Prompt: Write a piece in the form of a narrator telling a story to an unnamed ‘you’, using repetition to control the modulations of voice and set the mood.
Tabloid by Dinah Cox elicits an existential anxiety by repeating everything we fear to be true: that nothing we do to try to survive in a life that often feels unbearable will help. There is a tenderness in these details (“caring for your carpet”, “the elbow grease of spit-shined surfaces”) that only makes what comes afterwards more devastating (“…will not help”). With each repetition, Cox fulfils the reader’s expectation; we learn to look out for the next occurrence of “will not help”; we anticipate and dread it. By confirming our worst fears at every turn, she builds up a tension that coils and coils and finally breaks when the pattern is finally interrupted by something even worse: “Your only help will be your own dumb luck, made dumber by the sunrise, dumber by nightfall, dumb the whole live long day.”
Prompt: Write a story that uses repetition to create a sense of urgency and dread. As Cox does, break the repetition at the end by compounding the dread instead of relieving it.
Colleen Kearney Rich’s Things You Won’t Tell Your Therapist is a story in list form, lulling the reader in with relatively mundane details before it casually slips in J’s funeral towards the end—a startling turn, especially in that there’s no mention of how or when it happened. The repetition acts as a cohesive force, tying together events before and after the event in an extraordinarily small space (the story clocks in at just over 200 words).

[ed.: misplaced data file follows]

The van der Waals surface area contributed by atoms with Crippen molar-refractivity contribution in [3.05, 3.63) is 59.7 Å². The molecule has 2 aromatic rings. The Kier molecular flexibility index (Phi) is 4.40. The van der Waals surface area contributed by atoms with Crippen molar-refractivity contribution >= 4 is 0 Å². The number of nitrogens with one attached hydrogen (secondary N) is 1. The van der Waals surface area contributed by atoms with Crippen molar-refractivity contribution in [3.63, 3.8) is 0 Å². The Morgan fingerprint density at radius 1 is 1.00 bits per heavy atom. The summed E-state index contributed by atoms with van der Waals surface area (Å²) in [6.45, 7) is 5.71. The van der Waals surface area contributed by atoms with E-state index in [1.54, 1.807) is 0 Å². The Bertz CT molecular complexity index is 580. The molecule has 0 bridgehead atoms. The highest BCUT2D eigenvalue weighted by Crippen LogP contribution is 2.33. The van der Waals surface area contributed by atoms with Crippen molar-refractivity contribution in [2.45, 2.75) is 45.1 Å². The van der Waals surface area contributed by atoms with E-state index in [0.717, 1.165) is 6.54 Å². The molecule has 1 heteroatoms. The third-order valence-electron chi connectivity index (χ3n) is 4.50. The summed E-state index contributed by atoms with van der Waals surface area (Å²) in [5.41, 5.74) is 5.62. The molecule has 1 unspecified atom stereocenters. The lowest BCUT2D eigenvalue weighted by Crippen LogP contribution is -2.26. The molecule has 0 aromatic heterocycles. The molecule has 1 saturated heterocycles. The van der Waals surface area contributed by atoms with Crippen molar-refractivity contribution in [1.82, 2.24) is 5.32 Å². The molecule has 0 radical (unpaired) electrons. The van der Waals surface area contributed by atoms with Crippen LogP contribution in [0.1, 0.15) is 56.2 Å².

Prompt: Write a story in the form of a list about a traumatic event. Don’t address the event directly: instead, allow the repetition to pull together smaller details that edge around the event and thus define it.
Andersonville by Lindsay Mariana Walker is a piece about the absurdity of grief, visualised in a place where it rains keys. In the frenzy, an unnamed ‘you’ disappears and the narrator first waits, shovelling keys around and looking out for a reappearance, and then gives up. As Walker comments, the keys are both the problem and the solution, of which there appear to be infinite variations. The repetition of images (the keys) mirrors the repetition of language. The latter gives a sense that the narrator is trying to cope—make sense of things by returning to tedious, repetitive activities. But later it becomes a sign that the world is slipping out from under our protagonist, of which we get a glimpse in the last image: “You weren’t coming back and I wanted to watch. I missed the air. I wanted to swim. I wanted a lock. I wanted to feel little gold teeth under my legs.”
Prompt: Write a story that incorporates repetition as a narrator’s response to surreal elements.
Additional SmokeLong Quarterly Flash incorporating repetition:
Shreya Vikram is a writer based in India. A Dorothy West Scholar, she has been recognised by the Adroit Prizes for Prose. Her work has appeared or is forthcoming in SmokeLong Quarterly, Hobart Pulp, Rumpus, Up the Staircase Quarterly and elsewhere.